Agitoxin

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Agitoxin is a toxin found in the venom of the scorpion Leiurus quinquestriatus hebraeus (yellow scorpion). Other toxins found in this species include charybdotoxin (CTX). CTX is a close homologue of Agitoxin. [1]

Structure[edit]

Scorpion short toxin
1agt.png
Agitoxin-2. Disulphide bonds are highlighted. PDB 1agt [2]
Identifiers
Symbol Toxin_2
Pfam PF00451
Pfam clan CL0054
InterPro IPR001947
PROSITE PDOC00875
OPM superfamily 61
OPM protein 3odv

Agitoxin can be purified using HPLC techniques.

Primary structure:

Three types of agitoxin can be distinguished, each identified as comprising 38 amino acids. They are highly homologous, differing only in the identity of the residues at positions 7, 15, 29 and 31.

Alignment of Agitoxins. Disulphide bonds are indicated beneath the alignment.

  • Agitoxin-1 Gly-Val-Pro-Ile-Asn-Val-Lys-Cys-Thr-Gly-Ser-Pro-Gln-Cys-Leu-Lys-Pro-Cys-Lys-Asp-Ala-Gly-Met-Arg-Phe-Gly-Lys-Cys-Ile-Asn-Gly-Lys-Cys-His-Cys-Thr-Pro-Lys (molecular weight = 4014.87 Da, molecular formula = C169H278N52O47S7)
  • Agitoxin-2 Gly-Val-Pro-Ile-Asn-Val-Ser-Cys-Thr-Gly-Ser-Pro-Gln-Cys-Ile-Lys-Pro-Cys-Lys-Asp-Ala-Gly-Met-Arg-Phe-Gly-Lys-Cys-Met-Asn-Arg-Lys-Cys-His-Cys-Thr-Pro-Lys (molecular weight = 4090.95 Da, molecular formula = C169H278N54O48S8)
  • Agitoxin-3 Gly-Val-Pro-Ile-Asn-Val-Pro-Cys-Thr-Gly-Ser-Pro-Gln-Cys-Ile-Lys-Pro-Cys-Lys-Asp-Ala-Gly-Met-Arg-Phe-Gly-Lys-Cys-Met-Asn-Arg-Lys-Cys-His-Cys-Thr-Pro-Lys (molecular weight = 4100.98 Da, molecular formula = C171H280N54O47S8, CAS Number 155646-23-4)

Secondary and tertiary structure:

Agitoxin consists of a triple-stranded antiparallel beta-sheet in which the C-terminal strand sits in the centre of the sheet, and a single alpha-helix covering one face of the beta-sheet (see image on the right). The cysteine side chains connect the beta-sheet and the helix via disulphide bonds to form the core of the molecule.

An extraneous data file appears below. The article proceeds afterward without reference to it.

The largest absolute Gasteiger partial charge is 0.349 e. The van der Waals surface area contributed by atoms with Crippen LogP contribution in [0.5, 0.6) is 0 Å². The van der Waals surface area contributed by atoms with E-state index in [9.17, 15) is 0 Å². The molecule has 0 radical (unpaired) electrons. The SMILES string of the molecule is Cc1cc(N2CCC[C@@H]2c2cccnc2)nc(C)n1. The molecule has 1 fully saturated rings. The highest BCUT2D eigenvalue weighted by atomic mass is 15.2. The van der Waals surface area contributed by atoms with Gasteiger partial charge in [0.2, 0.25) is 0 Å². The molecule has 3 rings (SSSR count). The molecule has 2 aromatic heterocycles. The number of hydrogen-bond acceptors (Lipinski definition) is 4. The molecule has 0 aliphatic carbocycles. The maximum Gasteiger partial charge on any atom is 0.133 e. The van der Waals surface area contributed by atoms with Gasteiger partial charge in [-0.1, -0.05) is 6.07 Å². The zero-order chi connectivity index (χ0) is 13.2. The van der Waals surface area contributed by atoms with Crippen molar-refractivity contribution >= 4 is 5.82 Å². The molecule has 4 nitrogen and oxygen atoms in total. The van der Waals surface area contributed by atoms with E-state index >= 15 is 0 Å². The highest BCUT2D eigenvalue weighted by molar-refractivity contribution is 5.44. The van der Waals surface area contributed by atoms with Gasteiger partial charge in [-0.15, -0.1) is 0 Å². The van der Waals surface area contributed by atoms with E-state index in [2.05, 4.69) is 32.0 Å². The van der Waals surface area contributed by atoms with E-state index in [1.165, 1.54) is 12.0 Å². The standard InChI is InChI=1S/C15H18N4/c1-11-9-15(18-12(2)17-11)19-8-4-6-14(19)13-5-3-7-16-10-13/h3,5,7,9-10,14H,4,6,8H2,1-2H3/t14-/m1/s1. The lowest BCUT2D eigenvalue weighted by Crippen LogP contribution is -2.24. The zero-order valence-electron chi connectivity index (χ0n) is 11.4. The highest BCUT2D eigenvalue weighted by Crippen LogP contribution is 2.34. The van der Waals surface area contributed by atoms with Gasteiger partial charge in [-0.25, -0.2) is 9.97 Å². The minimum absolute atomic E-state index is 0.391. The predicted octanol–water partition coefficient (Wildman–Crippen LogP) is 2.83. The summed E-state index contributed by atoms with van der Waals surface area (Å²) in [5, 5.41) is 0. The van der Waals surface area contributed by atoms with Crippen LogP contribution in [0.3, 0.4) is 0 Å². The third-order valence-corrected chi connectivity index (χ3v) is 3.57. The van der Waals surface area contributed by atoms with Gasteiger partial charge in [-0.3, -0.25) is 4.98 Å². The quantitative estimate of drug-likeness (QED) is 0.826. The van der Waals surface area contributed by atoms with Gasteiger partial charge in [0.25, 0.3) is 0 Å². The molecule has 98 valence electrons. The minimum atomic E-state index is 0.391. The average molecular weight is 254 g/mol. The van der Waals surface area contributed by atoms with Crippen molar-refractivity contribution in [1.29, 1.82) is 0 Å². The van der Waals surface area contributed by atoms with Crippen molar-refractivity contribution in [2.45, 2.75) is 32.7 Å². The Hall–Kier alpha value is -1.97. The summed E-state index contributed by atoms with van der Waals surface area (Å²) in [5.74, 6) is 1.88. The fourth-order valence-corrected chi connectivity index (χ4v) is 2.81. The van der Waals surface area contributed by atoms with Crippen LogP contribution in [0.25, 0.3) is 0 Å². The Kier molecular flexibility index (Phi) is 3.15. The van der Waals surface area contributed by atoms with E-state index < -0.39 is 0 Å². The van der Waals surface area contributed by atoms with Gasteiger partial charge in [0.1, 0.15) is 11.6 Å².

The fold of agitoxin is homologous to the previously determined folds of scorpion venom toxins, classified as 'Scorpion short toxins' by Pfam. This fold, and the location of the disulphide bonds, are a shared element between toxins stemming from arthropods. The structure of agitoxin-2, has been determined by NMR. [2]

Function[edit]

Agitoxin binds to the Shaker K+ channel in Drosophila as well as to its mammalian homologue. It blocks this channel by binding with high affinity (Kd < 1 nmol/L) to its external vestibule.

This high affinity to the ‘Shaker K’ channel is dependent on the residues of Arg 24, Lys 27, and Arg 31. [2] The ability of the agitoxin to block the ‘Shaker K’ channel suggests a docking mechanism whereby the toxin sits on the channel and then prevents its opening through flexible movements of the side chains thereby allowing for various protein-protein complexes to be enacted. [3] AgTx2 has been found to undergo conformational changes when bound to the ‘Shaker K’ channel which suggests the induced fit model may be present in toxin-channel interaction. This mode of interaction goes along with and explains the flexible side chains. [4] The amino acid make up of the toxin determines the way each interacts with Shaker K channels. [2]